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Glossar (Englisch)

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dharani (darani 陀羅尼, shu 呪, shingon 眞言)

S. dhāraī, literally, "that which supports." A magical spell, chanted either to make something happen (e.g. open the throats of hungry ghosts to enable them to consume an offering of food) or to produce merit for dedication. Dharanis consist of strings of sounds that are deemed sacred and powerful, although they often have little or no discernible semantic value. Proper pronunciation of the sounds is deemed necessary for them to be effective. The Chinese characters with which dharanis are written were all selected by the original translators of Indian Buddhist texts into classical Chinese for their phonetic values (not their meanings) as a device to transliterate (not translate) spells that were originally written and/or chanted in Indic languages. Japanese liturgical handbooks always include a pronunciation guide, written in the kana syllabary, that runs alongside the Chinese characters.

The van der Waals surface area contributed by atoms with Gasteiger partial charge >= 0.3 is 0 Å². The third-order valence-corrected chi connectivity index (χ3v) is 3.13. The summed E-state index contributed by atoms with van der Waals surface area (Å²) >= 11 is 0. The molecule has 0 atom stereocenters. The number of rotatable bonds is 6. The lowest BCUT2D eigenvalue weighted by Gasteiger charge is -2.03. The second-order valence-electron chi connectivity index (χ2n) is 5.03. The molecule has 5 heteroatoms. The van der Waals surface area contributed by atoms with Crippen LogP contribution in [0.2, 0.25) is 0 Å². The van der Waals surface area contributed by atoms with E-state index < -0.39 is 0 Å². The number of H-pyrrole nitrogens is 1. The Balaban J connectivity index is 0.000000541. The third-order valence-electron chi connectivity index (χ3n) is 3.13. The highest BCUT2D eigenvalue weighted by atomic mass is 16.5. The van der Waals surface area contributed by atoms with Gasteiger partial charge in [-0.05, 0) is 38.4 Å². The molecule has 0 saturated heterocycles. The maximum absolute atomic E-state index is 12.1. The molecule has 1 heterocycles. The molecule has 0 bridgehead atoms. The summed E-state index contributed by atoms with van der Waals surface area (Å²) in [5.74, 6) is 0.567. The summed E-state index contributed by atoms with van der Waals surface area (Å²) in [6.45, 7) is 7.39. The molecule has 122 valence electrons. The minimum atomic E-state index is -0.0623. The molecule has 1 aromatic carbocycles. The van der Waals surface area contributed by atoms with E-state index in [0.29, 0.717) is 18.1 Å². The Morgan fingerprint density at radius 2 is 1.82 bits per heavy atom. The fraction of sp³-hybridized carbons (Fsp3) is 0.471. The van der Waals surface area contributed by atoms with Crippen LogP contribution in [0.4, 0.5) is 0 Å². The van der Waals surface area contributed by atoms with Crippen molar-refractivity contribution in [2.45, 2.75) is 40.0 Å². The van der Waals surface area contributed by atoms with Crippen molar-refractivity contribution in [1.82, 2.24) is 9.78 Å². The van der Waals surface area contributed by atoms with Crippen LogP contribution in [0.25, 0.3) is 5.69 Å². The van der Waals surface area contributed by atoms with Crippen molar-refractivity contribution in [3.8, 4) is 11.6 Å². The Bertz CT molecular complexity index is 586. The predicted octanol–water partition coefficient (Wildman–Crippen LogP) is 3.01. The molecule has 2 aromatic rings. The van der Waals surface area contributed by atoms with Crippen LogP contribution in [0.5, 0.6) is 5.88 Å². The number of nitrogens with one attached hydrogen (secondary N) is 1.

Attempts have been made in the past to translate dharanis into English. Because dharanis have no meaning in the classical Chinese in which they are written, however, any such attempt must begin by reconstructing a text in the original Indic language (usually presumed to be Sanskrit) and then proceed to translate that hypothetical text into English. It is true that certain combinations of Chinese characters in dharanis, even when chanted by Japanese today, are recognizable as Sanskrit words. From the standpoint of critical scholarship, however, the reconstruction of a complete, ostensibly original text is a highly dubious process, for there is no way of knowing for sure which Indic or Central Asian language served as the starting point for any given Chinese transliteration, and there is no reason to assume that even the original Indic version had a clear enough syntax or meaning to support translation. That, and the fact that Buddhists in East Asia have never attempted to translate dharanis, has persuaded the board of editors of the Soto Zen Text Project to stick with the tradition of transliterating them (i.e. representing the Japanese kana in Roman letters). Some Zen practitioners in the West believe that dharanis should at least be restored to their "original" Sanskrit pronunciations, but in most cases that is not a critically viable option.